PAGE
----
New JHBS: Mind-Body Medicine Before Freud, Psychology and Biography, Jung and Einstein

Women patients sawing wood in winter. From: Practicing mind-body medicine before Freud: John G. Gehring, the “Wizard of the Androscoggin”

The Spring 2020 issue of the Journal of the History of the Behavioral Sciences is now online. Full details about contributions to this issue follow below.

“Practicing mind-body medicine before Freud: John G. Gehring, the “Wizard of the Androscoggin”” by. Ben Harris and Courtney J. Stevens. Abstract:

This article describes the psychotherapy practice of physician John G. Gehring and places it in historical context. Forgotten today, Gehring was a highly sought?after therapist from the 1890s to the 1920s by prominent figures in the arts, sciences, business, and law. He practiced a combination of work therapy, suggestion, and autosuggestion that has similarities to Cognitive Behavior Therapy and Behavioral Activation. Using biographies, memoirs, and archival records, the details of Gehring’s work are reconstructed and the reasons for its success are analyzed. His invisibility in the history of psychiatry is attributed to the later dominance of Freudianism within the field.

“The psychologist’s biographer: Writing lives in the history of psychology,” by Eric F. Luckey. Abstract:

How should historians employ psychological insight when seeking to understand and analyze their historical subjects? That is the essential question explored in this methodological reflection on the relationship between psychology and biography. To answer it, this paper offers a historical, historiographical, and theoretical analysis of life writing in the history of psychology. It touches down in the genres of autobiography, psychobiography, and cultural history to assess how other historians and psychologists have answered this question. And it offers a more detailed analysis of one particularly useful text, Kerry Buckley’s (1989) Mechanical Man, to illuminate specific ways in which historians can simultaneously employ, historicize, and critically analyze the theories of the psychologists they study. Although ostensibly about writing biographies of eminent psychologists, this article speaks to a methodological issue facing any historian contemplating the role psychological theories should play in their historical narratives.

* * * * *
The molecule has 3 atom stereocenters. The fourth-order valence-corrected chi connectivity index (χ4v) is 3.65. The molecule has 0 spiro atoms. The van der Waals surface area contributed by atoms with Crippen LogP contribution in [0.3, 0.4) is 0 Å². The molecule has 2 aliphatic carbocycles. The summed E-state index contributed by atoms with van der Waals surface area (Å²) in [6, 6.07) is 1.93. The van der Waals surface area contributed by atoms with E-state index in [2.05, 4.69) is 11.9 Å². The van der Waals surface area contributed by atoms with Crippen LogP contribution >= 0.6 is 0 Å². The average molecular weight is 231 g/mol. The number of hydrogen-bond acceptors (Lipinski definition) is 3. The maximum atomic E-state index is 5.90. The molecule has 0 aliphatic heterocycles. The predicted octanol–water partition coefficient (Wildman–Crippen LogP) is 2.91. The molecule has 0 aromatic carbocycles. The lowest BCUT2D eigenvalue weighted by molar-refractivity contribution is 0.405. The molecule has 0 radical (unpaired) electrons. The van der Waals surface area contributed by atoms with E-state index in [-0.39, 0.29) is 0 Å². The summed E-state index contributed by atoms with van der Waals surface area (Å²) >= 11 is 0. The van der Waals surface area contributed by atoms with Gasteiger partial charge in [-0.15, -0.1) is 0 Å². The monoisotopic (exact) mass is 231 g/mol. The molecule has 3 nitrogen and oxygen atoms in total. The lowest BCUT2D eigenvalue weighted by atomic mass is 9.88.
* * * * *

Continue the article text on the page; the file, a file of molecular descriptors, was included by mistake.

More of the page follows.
“Carl Gustav Jung and Albert Einstein: An ambivalent relationship,” by Orsolya Lukács. Abstract:

Despite Carl Gustav Jung’s acknowledgment of Albert Einstein’s influence on his thinking, and despite the significant number of studies about Jung’s interest in physics—and his collaboration with the theoretical physicist Wolfgang Pauli—so far there has been no thorough investigation into the connection between Jung and Einstein. This paper fills the void by reconstructing the circumstances of the meetings between the two men; by analysing the dynamics and importance of their relationship and by offering insights into the reasons why the connection did not last. The reconstruction of the narrative of this connection serves as a good foundation for future research into Einstein’s intellectual influence on Jung.

About Jacy Young

Jacy Young is a professor at Quest University Canada. A critical feminist psychologist and historian of psychology, she is committed to critical pedagogy and public engagement with feminist psychology and the history of the discipline.